10/22/08 Lessons From Path Finding Applied to Software
I just had to share Charlie Alfred's response as it is an insightful contribution to this discussion:
"Here’s a thought on your “Compensating for Blind Spots” post. You correctly observed:
The problem is, where we start then becomes the best predictor of where we'll end up, because anything other than a tune-up is just too costly. The whole thing is self-justifying!
This reminds me of a problem we faced when part of a start-up doing transportation routing and scheduling software in the mid 1980’s (geez, does this make me feel old). We were trying to come up with a heuristic that could produce satisfactory solutions to the “traveling salesman problem.” What is the shortest path to visit each of several geographic locations?
We performed our own little thought experiments, certainly nothing that would impress Einstein. But even simple thought experiments can be powerful ones if they shine some light on hard to visualize problems.
What we did was very simple, and would be easy to try by anyone:
Replicate this grid twice.
On the first grid, start at the “H” and draw a line to the nearest “X”, then go to the “X” closest to that, and continue until all the “X’s” have been reached, then draw the final line segment back to the “H”. The blind spot of this heuristic is that it frequently leaves outliers until last, when they are often the furthest from where you are.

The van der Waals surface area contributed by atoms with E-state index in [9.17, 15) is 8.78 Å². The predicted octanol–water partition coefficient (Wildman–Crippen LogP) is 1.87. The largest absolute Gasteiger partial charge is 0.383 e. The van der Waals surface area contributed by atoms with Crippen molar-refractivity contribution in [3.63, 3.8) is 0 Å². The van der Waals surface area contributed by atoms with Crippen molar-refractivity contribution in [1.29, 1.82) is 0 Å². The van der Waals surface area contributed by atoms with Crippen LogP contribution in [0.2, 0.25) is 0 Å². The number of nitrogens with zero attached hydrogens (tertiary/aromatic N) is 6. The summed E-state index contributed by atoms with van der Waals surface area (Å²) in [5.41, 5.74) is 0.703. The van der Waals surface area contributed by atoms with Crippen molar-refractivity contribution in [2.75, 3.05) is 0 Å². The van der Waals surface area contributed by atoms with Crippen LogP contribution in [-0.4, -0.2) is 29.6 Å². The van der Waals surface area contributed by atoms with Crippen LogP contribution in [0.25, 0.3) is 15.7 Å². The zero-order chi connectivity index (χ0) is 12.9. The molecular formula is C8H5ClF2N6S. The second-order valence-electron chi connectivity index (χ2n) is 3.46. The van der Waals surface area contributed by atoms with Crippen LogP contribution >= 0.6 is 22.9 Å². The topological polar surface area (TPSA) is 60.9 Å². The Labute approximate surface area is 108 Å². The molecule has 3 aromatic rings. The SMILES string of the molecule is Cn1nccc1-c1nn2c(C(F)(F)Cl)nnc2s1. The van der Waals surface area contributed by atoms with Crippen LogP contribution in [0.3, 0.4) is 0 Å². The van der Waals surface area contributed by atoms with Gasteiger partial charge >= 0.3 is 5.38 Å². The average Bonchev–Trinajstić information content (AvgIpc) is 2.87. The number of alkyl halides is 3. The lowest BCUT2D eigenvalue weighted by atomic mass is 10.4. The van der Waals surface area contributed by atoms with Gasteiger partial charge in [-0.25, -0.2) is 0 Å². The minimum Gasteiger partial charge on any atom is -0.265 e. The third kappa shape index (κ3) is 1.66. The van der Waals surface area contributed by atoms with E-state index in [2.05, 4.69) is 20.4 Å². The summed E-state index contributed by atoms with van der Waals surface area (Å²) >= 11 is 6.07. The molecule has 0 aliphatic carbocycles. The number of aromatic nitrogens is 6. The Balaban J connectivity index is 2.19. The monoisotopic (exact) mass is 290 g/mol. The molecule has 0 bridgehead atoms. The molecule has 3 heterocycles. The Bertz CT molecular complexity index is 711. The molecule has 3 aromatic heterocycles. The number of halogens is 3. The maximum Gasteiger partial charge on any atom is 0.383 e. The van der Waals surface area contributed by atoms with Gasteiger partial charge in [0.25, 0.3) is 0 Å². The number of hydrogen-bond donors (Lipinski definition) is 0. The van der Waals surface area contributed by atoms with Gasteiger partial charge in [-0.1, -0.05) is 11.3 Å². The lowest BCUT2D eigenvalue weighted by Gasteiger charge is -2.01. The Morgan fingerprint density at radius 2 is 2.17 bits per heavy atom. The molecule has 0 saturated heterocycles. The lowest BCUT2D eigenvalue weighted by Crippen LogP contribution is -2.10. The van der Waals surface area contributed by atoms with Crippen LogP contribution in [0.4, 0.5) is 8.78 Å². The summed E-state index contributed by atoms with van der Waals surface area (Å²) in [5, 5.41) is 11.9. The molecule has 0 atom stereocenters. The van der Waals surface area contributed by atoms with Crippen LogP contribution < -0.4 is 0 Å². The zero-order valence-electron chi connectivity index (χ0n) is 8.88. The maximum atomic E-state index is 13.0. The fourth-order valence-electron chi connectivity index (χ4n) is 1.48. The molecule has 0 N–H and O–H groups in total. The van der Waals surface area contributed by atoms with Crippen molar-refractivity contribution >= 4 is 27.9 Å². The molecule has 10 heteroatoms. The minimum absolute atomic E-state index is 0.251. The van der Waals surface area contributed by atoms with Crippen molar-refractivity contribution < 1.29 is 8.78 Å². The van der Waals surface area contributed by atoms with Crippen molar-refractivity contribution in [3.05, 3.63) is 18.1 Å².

On the second (copy) grid, use a different heuristic. At any point, find the “X” that is the closest to that “X” and furthest from “H”.
This heuristic tends to look for the best opportunities to handle the outliers.
For example, suppose you are at point X1, which is the closest one to an outlier X2. Two other points, X3 and X4 are both closer to X1 than X2 is, but they are in the opposite direction. The closest point heuristic handles “low hanging fruit” but takes you further away from the troublesome outlier. By contrast, the “closest to X and furthest from H” heuristic encourages you to swoop out and handle X2 while you aren’t too far away from it. X3 and X4 will still be there for the taking on the way home.
I suspect that this routing and scheduling experience has subconsciously impacted my approach to architecture. Figure out how to identify the tough challenges (i.e. the outliers) and make sure to figure out how to attack them. You might not design or code the solutions to these challenges first – there may be any number of other dependencies that you must address first. However, while doing this other work, you always keep the intended approach to the tough problem in mind, to avoid painting yourself into a corner.